Something that some people don’t think of relates to money passing to their children.
If you do not have a Will and are not married at the time you die, your children WILL get your assets (if you have children).
Even if you are married when you pass on, if you do not have a Will, and if you have children who are not also children of your spouse, your children WILL get a part of your assets when you pass on. All of your children will share in this, including the children you have with your current spouse.
Of course, if you and your spouse both die, then if you do not have a Will, everything you own will also go to your children, regardless how old they are.
This presents two problems.
First, of course, if your children are under 18, your children will need a conservator to be appointed by the court to handle their money.
It can be expensive to establish a conservatorship in court, which will need to be done.
It can also be expensive to maintain the conservatorship, with annual reports due to the court, and with lawyer bills arising from these reports, and even with bills from the conservator (unless the conservator is a family member who serves without pay).
Second, when each child turns 18, that child will get his or her full share, free of any restrictions, to spend as they please on cars and chasing members of the opposite sex (or the same sex if that’s their preference).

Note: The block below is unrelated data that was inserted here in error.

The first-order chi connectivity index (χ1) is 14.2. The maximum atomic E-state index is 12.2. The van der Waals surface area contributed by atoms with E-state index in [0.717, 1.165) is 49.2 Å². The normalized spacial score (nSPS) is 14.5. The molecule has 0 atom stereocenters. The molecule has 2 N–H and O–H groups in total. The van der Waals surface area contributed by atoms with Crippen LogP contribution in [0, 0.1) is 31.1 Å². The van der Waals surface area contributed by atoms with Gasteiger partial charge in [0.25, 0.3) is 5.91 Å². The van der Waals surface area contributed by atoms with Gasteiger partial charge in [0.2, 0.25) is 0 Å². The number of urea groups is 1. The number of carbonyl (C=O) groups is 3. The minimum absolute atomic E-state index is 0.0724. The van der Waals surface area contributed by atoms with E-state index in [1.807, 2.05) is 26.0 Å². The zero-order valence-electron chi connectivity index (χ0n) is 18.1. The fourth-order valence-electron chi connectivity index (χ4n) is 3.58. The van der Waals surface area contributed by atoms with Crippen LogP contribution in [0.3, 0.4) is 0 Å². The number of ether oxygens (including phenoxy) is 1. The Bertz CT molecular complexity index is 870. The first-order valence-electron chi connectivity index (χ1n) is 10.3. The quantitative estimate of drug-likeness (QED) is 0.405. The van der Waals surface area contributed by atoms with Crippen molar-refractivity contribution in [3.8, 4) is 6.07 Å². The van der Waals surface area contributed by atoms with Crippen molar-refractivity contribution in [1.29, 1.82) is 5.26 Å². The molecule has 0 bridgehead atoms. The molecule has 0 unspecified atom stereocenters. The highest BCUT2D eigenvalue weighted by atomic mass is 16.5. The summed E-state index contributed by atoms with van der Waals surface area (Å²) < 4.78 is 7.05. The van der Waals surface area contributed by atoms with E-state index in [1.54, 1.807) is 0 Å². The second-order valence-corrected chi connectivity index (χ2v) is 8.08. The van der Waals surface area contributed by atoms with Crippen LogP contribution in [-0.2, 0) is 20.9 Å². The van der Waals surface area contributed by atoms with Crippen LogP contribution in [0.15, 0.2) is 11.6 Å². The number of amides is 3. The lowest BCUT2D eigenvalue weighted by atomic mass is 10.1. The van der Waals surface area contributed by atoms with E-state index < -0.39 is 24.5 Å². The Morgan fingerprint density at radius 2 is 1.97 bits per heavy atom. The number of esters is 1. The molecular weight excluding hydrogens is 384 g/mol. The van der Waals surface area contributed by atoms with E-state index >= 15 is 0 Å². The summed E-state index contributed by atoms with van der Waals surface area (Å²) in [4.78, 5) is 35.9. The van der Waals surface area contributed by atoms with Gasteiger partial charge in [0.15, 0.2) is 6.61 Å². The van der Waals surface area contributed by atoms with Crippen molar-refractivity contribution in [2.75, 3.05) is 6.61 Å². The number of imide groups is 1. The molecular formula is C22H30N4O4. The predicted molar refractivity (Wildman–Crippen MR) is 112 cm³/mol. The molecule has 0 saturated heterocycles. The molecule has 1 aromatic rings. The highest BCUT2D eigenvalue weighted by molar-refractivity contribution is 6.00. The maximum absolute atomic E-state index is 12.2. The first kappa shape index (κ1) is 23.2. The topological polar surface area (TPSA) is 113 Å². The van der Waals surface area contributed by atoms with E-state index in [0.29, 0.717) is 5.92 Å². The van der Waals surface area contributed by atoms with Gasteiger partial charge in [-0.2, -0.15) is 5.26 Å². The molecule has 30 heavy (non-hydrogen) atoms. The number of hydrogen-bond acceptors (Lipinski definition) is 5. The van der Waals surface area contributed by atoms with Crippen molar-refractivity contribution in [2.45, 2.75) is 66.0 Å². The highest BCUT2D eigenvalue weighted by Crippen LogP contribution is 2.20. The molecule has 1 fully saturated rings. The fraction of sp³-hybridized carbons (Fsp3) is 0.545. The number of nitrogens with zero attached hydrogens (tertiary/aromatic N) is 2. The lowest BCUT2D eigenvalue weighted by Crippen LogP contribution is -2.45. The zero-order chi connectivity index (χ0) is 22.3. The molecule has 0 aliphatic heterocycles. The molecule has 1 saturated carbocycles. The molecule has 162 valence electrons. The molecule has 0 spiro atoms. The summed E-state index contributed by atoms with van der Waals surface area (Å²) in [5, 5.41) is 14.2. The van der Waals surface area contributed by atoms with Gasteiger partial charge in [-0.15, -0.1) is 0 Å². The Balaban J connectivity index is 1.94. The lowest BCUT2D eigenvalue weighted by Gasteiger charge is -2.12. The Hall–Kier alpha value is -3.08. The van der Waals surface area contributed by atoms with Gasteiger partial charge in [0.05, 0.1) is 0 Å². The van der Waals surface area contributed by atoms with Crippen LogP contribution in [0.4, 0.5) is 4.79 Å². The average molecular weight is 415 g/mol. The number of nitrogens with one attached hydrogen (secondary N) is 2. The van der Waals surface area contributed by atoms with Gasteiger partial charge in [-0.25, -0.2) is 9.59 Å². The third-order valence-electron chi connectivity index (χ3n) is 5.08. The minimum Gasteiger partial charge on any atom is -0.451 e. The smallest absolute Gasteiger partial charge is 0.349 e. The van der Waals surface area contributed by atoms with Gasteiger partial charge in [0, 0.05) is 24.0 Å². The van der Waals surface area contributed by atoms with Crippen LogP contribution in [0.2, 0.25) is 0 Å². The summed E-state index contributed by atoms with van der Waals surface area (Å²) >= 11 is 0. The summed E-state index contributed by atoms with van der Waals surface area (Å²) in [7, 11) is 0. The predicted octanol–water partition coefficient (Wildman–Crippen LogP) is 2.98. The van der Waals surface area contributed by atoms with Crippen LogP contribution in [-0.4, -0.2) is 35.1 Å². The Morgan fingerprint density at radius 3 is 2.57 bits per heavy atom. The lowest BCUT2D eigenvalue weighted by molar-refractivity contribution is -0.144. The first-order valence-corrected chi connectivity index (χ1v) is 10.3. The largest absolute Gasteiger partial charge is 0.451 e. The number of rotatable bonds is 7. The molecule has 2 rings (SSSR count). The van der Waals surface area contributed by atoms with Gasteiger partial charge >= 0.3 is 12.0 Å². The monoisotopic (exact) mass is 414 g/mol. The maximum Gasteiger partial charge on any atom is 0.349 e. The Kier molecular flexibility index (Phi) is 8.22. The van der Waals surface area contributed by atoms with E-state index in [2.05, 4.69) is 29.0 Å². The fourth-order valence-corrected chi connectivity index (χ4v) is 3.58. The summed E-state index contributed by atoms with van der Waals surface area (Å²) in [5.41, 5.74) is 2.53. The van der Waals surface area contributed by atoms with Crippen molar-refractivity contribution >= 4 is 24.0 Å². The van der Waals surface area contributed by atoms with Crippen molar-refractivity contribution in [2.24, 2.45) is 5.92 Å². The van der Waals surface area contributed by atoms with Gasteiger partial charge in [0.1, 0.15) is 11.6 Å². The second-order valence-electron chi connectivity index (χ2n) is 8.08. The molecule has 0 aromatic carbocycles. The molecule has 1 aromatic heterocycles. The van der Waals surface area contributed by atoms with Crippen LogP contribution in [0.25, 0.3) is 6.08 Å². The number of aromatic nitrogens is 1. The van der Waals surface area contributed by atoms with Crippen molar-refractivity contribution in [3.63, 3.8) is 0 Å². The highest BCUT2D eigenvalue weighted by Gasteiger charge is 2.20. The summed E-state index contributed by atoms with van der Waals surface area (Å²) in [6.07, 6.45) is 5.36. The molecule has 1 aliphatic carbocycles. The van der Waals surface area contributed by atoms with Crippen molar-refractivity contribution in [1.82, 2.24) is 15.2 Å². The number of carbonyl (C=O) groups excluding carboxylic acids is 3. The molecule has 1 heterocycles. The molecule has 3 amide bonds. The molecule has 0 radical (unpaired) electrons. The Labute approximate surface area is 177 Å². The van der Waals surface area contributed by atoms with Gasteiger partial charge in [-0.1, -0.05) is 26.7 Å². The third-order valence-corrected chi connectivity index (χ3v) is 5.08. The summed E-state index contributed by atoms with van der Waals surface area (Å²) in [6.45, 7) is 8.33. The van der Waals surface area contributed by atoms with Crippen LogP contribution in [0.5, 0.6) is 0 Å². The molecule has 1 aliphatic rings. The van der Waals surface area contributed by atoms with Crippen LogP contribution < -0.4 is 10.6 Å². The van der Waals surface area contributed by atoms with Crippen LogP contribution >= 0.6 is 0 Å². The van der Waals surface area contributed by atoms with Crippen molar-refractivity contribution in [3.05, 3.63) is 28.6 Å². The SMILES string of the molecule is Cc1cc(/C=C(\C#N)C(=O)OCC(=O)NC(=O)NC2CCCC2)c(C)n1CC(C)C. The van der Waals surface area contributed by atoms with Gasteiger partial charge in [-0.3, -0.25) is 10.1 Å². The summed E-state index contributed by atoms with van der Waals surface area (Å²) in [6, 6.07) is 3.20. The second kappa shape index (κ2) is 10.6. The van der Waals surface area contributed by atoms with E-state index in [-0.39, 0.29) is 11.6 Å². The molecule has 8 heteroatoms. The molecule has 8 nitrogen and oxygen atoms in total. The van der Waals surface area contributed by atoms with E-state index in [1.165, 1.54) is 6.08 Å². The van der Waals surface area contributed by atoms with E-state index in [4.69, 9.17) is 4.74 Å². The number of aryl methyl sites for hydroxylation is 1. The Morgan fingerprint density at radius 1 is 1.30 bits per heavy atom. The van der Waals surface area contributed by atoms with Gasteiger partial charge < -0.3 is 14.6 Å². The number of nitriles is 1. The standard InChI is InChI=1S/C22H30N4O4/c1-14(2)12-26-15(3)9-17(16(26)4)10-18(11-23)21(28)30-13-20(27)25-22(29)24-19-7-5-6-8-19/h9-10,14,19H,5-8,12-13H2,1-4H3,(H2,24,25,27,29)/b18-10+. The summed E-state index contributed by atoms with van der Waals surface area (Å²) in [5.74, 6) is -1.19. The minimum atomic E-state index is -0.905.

Also, of course, the associates of a child who is not really mature enough, even though he or she is above the age of 18, can also lead the child down the primrose path, and help them to spend their inheritance in what may not be the wisest of ways.
With a Will, this age of distribution can easily be extended to age 25. With a testamentary trust (a trust that is set out in a Will, and that only comes into effect if a beneficiary is under a certain age when you die), you can extend the time of distribution to any age you choose, with interim payments at certain ages, or for specified purposes like education, the purchase of a house, etc.
Steven A. Heinrich
Divorce & Custody
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